Article by Ester Ippolito // Oct. 22, 2010
Most of us walk around with a little bit of interior chaos that we suppress during day-to-day life. Due largely to social norms of expected behaviours maintained in “civilized society”, we keep certain things in check, especially during our 9-5 business lives. This is also aided by continuous supervision of public spaces in order to prevent disorder and crime. However, every once in a while, something leaks. In some cases, the sensations flood out and disorder ensues.
In Feinkost’s latest two-part exhibition, it is ‘Breaking Windows’ that develops this concept of disorder. The theme of the show, curated by Aaron Moulton and Mette Ravnkilde Nielsen, involves a consideration of the spectrum of social behaviour from order to chaos. When people reach their breaking points, the effects could be total disorder represented by harming themselves or others, as portrayed in Eva and Franco Mattes, No Fun (2010) or in John Duncan’s SCARE (1976). Or it could be a slow, methodological process, like the erosive dripping in Kate V Robertson’s Untitled (Document) (2009) or the obsessive-compulsive procedure of Ignacio Uriarte’s Ink blots (2008). Much like the various faces of human nature, each of the works presented by the gallery displays and interprets assorted aspects of personalities.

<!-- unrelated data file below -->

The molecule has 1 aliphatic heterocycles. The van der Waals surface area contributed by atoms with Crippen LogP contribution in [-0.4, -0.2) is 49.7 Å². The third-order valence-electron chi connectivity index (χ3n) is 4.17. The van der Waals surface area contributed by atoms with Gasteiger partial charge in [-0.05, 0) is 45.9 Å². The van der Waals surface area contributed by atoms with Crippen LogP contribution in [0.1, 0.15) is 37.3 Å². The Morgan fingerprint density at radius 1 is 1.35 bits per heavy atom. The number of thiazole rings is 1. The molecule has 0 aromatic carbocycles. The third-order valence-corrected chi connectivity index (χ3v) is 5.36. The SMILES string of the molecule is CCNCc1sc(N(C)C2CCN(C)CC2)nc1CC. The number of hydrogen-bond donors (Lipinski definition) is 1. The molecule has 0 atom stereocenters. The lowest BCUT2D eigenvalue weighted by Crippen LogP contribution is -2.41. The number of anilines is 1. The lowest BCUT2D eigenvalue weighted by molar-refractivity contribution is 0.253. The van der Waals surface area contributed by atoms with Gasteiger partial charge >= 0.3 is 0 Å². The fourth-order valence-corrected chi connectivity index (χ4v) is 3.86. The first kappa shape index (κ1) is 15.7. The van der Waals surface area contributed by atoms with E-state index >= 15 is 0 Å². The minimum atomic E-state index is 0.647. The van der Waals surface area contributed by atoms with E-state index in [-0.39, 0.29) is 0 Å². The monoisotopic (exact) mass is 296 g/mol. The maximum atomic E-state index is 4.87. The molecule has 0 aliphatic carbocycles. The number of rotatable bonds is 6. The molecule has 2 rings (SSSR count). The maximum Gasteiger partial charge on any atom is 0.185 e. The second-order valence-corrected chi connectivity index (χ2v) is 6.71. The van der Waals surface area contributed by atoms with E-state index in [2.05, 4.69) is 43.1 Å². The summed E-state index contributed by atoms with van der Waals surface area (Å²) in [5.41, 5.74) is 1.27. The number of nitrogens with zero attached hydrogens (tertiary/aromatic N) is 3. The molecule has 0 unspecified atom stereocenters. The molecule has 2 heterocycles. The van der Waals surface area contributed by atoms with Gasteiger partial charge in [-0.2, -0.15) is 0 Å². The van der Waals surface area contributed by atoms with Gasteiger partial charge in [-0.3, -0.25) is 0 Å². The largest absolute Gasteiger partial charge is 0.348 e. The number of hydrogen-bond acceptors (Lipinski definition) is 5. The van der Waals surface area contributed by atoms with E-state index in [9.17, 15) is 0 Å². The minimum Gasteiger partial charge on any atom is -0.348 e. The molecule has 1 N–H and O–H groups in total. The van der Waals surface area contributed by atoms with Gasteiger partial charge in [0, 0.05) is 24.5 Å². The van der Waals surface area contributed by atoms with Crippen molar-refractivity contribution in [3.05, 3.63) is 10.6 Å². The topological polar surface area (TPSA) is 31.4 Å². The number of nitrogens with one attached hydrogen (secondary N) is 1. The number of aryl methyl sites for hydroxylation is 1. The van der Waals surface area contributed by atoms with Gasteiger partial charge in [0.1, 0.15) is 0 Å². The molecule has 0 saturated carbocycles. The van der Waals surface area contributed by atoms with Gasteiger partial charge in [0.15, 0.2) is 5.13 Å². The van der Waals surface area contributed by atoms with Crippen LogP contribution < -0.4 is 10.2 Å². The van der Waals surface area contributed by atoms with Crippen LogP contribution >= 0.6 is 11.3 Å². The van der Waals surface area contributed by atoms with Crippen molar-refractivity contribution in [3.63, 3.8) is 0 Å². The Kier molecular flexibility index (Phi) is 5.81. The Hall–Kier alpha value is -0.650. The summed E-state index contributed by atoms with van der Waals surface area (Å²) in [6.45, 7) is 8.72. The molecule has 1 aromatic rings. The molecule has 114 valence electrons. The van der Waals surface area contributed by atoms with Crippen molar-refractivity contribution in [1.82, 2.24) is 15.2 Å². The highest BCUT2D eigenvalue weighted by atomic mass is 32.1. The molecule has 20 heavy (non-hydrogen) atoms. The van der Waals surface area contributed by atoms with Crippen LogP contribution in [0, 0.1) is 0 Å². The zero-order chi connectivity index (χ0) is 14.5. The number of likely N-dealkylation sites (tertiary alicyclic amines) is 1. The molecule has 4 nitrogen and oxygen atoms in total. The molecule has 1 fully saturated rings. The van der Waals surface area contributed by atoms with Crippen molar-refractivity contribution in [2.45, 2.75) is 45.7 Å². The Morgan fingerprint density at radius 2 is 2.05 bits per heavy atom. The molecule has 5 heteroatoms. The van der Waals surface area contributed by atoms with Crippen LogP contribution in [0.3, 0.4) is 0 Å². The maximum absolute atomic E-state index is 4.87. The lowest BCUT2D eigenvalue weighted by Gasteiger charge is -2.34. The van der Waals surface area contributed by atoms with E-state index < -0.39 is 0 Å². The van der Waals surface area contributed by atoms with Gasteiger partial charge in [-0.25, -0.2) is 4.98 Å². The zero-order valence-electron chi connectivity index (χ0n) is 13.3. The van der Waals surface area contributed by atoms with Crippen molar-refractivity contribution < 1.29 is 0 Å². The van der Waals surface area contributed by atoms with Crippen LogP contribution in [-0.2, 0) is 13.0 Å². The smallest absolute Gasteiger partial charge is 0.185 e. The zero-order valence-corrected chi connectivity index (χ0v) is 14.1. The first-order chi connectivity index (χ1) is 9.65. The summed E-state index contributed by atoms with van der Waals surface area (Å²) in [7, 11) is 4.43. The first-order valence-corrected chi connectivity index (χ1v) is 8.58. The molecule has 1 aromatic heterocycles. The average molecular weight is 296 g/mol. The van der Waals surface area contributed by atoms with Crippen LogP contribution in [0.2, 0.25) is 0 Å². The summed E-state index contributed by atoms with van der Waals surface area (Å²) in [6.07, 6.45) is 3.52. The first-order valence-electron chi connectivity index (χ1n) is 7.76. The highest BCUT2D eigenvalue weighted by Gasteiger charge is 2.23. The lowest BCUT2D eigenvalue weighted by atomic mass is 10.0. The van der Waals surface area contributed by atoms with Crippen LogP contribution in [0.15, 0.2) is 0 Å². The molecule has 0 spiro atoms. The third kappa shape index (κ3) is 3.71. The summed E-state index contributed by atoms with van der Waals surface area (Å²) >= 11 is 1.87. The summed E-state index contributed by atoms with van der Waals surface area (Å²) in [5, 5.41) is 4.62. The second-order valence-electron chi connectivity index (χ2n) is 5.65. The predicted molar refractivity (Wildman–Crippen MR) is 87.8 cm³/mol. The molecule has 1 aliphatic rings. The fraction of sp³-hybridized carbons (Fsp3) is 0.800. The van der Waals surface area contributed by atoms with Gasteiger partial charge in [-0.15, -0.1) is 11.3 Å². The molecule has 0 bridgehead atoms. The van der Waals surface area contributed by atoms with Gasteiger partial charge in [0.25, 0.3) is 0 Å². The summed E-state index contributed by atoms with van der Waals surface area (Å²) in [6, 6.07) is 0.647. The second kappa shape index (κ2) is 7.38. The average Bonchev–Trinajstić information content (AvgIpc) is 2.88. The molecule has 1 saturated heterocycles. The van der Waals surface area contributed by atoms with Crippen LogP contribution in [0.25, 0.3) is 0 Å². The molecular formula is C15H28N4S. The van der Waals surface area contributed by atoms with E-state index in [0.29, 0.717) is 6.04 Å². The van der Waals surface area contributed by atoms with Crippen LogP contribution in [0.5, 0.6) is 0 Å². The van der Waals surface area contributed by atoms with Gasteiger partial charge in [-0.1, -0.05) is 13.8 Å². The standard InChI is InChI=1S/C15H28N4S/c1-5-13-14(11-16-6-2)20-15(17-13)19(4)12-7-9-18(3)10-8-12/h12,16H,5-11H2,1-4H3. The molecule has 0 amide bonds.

Perhaps the only way to prevent social disorder and chaos is to deny the very emotive, very animal aspect of humankind by making us nothing more than tick marks on blank pages such as in Heike Bollig’s installation A Printed Line for Every Living Person (2002). Bollig’s piece unites the contrasting ideas from “Breaking Windows” to the second part of the exhibition, ‘During Office Hours’ by melding the mechanical with the organic.
‘During Office Hours’ focuses on the nature of the office place, relying on how the creation and development of human relationships directly relates to social order. With or without knowing it, the business professionals succeed within this setting by fitting into (contrived) systems of routine, interaction, and strategy. The exhibition also explores common stereotypes that exist in the business world, such as the emphasis on work ethic and discretion, portrayed in Luchezar Boyadijev’s ironic video Live On: Burning the candle from both ends (2010) and Daniel Baker’s Looking Glasses: Private (obverse), Private (reverse).
Of the two parts of the exhibition, which is the more natural response to our society? Do we succeed by exploring our uninhibited nature as in Douglas Gordon’s A game for two players or more (Douglas Gordon) (2009) or is it better to present ourselves as unbroken, acting within the professional work place, as in David Levine’s Actors at Work?
Feinkost’s examination of the nature of social order in ‘Breaking Windows’ and ‘During Office Hours’ cleverly presents each layer of human development from chaos to order and back again. The irony lies in containing such an array of human behaviour so perfectly enclosed within two very controlled environments, the white-wall atmosphere of a gallery and the offices of VGF Verband Geschlossene Fonds e. V, but that is just an added layer of charm.